On 27 December 2016, Prime Minister Narendra Modi laid the foundation stone for the Char Dham highway project in Dehradun, Uttarakhand. The project, estimated to cost Rs 12,000 crore, aims to improve road connectivity to four revered Hindu pilgrimage sites in the Himalayas. It involves widening 900 kilometres of national highways leading to the Char Dham spots—Gangotri, Yamunotri, Badrinath and Kedarnath. The government’s stated goal is to make the journey to these sites safer and faster by building all-weather roads as well as a series of tunnels, bypasses and bridges.
A day before the inauguration, Modi tweetedthat the Char Dham highway project will give a “strong boost” to connectivity and tourism in the region. “I assure you that whenever you will come for Kedarnath, Badrinath yatra, you will remember this government and Nitin ji like Shravan is remembered,” Modi said at the inauguration. He was referring to Nitin Gadkari, the union minister for road transport and highways, and Shravan, a character in the Ramayana known for taking his aged parents to pilgrimage sites despite great obstacles.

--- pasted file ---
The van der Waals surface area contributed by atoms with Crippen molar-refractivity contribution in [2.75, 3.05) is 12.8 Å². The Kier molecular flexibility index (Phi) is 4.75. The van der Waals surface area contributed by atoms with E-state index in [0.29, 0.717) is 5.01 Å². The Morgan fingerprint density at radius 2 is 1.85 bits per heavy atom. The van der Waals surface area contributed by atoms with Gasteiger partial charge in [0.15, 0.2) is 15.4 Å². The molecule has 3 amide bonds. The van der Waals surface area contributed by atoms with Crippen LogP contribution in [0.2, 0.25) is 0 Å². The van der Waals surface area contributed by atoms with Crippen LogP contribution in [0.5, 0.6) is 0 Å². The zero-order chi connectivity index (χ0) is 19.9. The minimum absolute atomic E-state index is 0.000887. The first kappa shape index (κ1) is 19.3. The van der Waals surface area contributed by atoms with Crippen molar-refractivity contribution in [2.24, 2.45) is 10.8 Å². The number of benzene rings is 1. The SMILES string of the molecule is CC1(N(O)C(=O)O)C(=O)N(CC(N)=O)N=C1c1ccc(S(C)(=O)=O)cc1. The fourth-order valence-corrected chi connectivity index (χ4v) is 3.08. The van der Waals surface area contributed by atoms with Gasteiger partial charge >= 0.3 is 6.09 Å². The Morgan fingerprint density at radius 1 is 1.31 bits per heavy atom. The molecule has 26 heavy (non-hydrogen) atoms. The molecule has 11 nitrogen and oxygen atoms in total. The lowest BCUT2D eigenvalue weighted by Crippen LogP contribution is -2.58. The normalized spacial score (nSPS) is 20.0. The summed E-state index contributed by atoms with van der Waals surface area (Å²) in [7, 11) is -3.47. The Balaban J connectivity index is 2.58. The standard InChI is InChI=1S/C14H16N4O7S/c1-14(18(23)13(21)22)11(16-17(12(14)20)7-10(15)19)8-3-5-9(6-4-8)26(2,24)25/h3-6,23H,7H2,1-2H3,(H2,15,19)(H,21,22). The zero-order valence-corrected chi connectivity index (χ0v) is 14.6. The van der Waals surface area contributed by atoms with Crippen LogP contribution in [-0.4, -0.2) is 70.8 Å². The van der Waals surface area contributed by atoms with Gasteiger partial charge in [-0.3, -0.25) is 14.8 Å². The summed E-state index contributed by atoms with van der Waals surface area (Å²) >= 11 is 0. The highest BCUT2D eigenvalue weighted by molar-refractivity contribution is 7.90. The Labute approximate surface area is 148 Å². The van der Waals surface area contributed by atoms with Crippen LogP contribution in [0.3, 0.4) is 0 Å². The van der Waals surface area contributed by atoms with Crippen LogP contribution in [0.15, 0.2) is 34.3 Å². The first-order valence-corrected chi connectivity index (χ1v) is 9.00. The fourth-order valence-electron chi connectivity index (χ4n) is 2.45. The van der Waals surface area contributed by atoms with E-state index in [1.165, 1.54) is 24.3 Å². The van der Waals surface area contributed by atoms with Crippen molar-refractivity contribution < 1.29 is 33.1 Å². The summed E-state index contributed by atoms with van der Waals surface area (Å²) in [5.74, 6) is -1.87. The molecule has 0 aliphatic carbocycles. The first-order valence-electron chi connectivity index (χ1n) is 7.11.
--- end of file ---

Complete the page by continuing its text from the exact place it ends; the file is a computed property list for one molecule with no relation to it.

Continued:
“This is the prime minister’s pet project,” Mallika Bhanot of Ganga Ahvaan, an environmental non-governmental organisation based in Uttarkashi, told me over the phone. “The Char Dham circuit is one of the most significant pilgrimage spots for Hindus and the road building is meant to increase religious tourism to the shrines.”
News reports have suggested that Modi may launch his campaign for the 2019 general elections from Kedarnath, an ancient shrine in the Garhwal Himalayas that is significant for many Hindus. The Prime Minister’s Office has reportedly been directly monitoring the Char Dham project, and the Bharatiya Janata Party government wanted it completed ahead of the general elections next year. Modi had announced a March 2019 deadline for the project, while Gadkari had set a more ambitious timeline, targeting completion by the end of this year and even urging the Ministry of Environment and Forests to expedite the necessary clearances. According to a government press release issued in March this year, the project has since been delayed—though the reason for this remains unclear—and is now likely to be completed by March 2020.
However, environmental organisations and activists have raised concerns about the project, stating that no environmental impact assessment (EIA) was conducted even though the highways are located in an eco-sensitive zone. They argue that the government has misused a technical loophole in the law to escape environmental scrutiny of the project. “Bypassing the whole EIA process was to execute the project faster without giving any consideration to the vulnerability and fragility of this disaster prone area,” Bhanot said.